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My Cat and My Niece Nearly Had the Same Name

I had to name my rescued cat. My sister had to name her baby. You'll never guess what happened.

 |  Aug 23rd 2012  |   1 Contribution


When my sister told me she was pregnant, here’s how she framed it: “I need to tell you something, but I think you’re going to be mad.”

But then she told me and it was all good. A baby! The first one in my life, really. I’d never so much as baby-sat, and I never had little cousins or anything. In some ways I was 30 by the time I turned 12, so it’s all been briefcases and business meetings for most of my life. A baby! I was definitely down with being a part of this new thing.

As I watched my sister become more, uh, puffy, I was increasingly offended that she and my brother-in-law were refusing to release the name of the forthcoming person. Really offended! But they weren’t budging. No one knew the name. My sister explained that she just wanted to hand us all the baby and say, “this is Sagemuffin DeLorean,” so that if someone disagreed with the name, they were really insulting a BABY, not just the idea of a future baby. It made some sense. I was still annoyed.

Caper was found as a tiny yelling kitten under a car.

When my sister was about six months along, I was given news of a kitten. A kitten that needed my help. A kitten that had been found under a car, screaming for its life, probably only 4 weeks old. 

“We thought it was black, but that’s just because it was so dirty. We cleaned it off and found it was gray,” I was told.

A gray cat. My boyfriend at the time had always wanted a gray cat, and here was one fresh out of the oven. It took a little arm twisting to convince him that we could handle three cats again. We were down to two after my beloved Dapple died the previous summer.

“But it’s gray,” was really all I had to say. The next thing I know we’re meeting a woman in the parking lot of a Tex-Mex restaurant on a freeway, like we were buying drugs. She produced a cat carrier and a bag of toys. Inside the cat carrier, a scrawny, wiry kitten; gray, as was the deal.

The kitten said nothing on the way home. He and I said nothing in happy anticipation of having a new life in our house once again. Dreaming of all of the silly messes, all of the tiny teeth impressions on our hands, the many battles with blankets to come.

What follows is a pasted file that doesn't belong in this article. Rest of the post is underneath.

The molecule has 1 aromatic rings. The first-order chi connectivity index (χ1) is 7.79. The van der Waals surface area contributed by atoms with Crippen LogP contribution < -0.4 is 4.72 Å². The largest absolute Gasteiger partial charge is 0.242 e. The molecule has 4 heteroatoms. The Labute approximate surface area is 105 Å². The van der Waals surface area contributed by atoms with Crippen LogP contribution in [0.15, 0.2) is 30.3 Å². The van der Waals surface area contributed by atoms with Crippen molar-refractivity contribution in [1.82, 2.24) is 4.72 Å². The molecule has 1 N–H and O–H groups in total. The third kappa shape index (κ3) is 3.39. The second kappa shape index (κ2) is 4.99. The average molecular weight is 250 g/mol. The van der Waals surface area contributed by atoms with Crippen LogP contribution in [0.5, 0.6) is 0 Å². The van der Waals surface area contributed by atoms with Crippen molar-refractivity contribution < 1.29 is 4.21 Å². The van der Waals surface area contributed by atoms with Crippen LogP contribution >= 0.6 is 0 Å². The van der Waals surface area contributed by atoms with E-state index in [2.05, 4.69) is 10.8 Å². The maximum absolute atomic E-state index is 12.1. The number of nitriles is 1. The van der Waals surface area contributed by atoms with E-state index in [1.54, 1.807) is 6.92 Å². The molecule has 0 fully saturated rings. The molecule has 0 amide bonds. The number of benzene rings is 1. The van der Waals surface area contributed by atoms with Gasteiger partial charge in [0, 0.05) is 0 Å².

The kitten didn’t disappoint. She was a spitfire. We got her home and she started climbing up our shirts to sit on our shoulders. We started to discuss names immediately, but it wasn’t a high priority. I’d just started a new job and was trying to settle into a new routine and, you know, life. Life just gets in the way of naming a kitten.

Here's Olive. The human version.

A whole month later and the kitten wasn’t named. She had proven herself to be the worst kitten on the planet at that point, though, which probably delayed the naming further. She was attacking the older cats -- Juniper and Cheetoe -- without reserve. She was eating all the food. She loves water, so she would get in the sink while we were brushing our teeth, and she once jumped into the toilet on account of it was there.

She wanted to watch from the counter when we made food. She wanted to eat anything that smelled like meat, so she would worm her way into our laps and try to get her head above the plate. You never left a plate unattended. I made the mistake of turning my back on a tub of margarine for a second, turned around to find her little face in the tub, her little tongue traveling across the buttery surface. It was all fairly endearing until we found how much she enjoyed pushing glasses off of counters.

A month of not having a name for the kitten was embarrassing. Meanwhile, the submissions were rolling in: Jermajesty, The Grey Album, Sadness Bowl Jr., Little Ninja, etc. I don’t know why we didn’t feel compelled to name this cat; she was filled to the brim with personality. It should have been simple.

But if I am being honest, I think he and I got the kitten because we needed something. Our relationship, a many-year-long thing, had been disintegrating. The kitten was a distraction. The naming of the kitten was a bigger distraction. We needed all the distractions we could get. And what do you name the tiny mammal that is keeping your relationship together, anyway? It’s an impossible thing to name.

One night I got tired of the discussion and said, “That’s it. We’re naming her Olive.” It was a name we’d thrown around. We were known cocktail lovers, and Juniper is so-named for her desert colors and our love of gin. Olive fit nicely. When I floated the name past my sister in passing once, she said, “Yeah, I don’t know. Is that really a cat name?” But the boyfriend agreed. I put it on Facebook immediately, attempting to quash any more talk of naming her Jermajesty.

I believe it was the same night when I received an email from my brother-in-law:

“Yeah, the kid's name is Olive. Thought you should know.”

I laughed. How could we possibly have landed on the same name for a kitten and a person? But it was lovely, in a way -- proof of a continued unspoken connection with my sister even now, as adults. I then had to tell my baby-loathing boyfriend. It didn’t go well.

But it guided us toward the perfect name: Caper.

Now Olive is 1 year old and is the silliest child you’ll ever meet. And I am one year out of a nine-year relationship. Caper lives with me, recently ruined another tub of buttery spread, and is the silliest cat you’ll ever meet.

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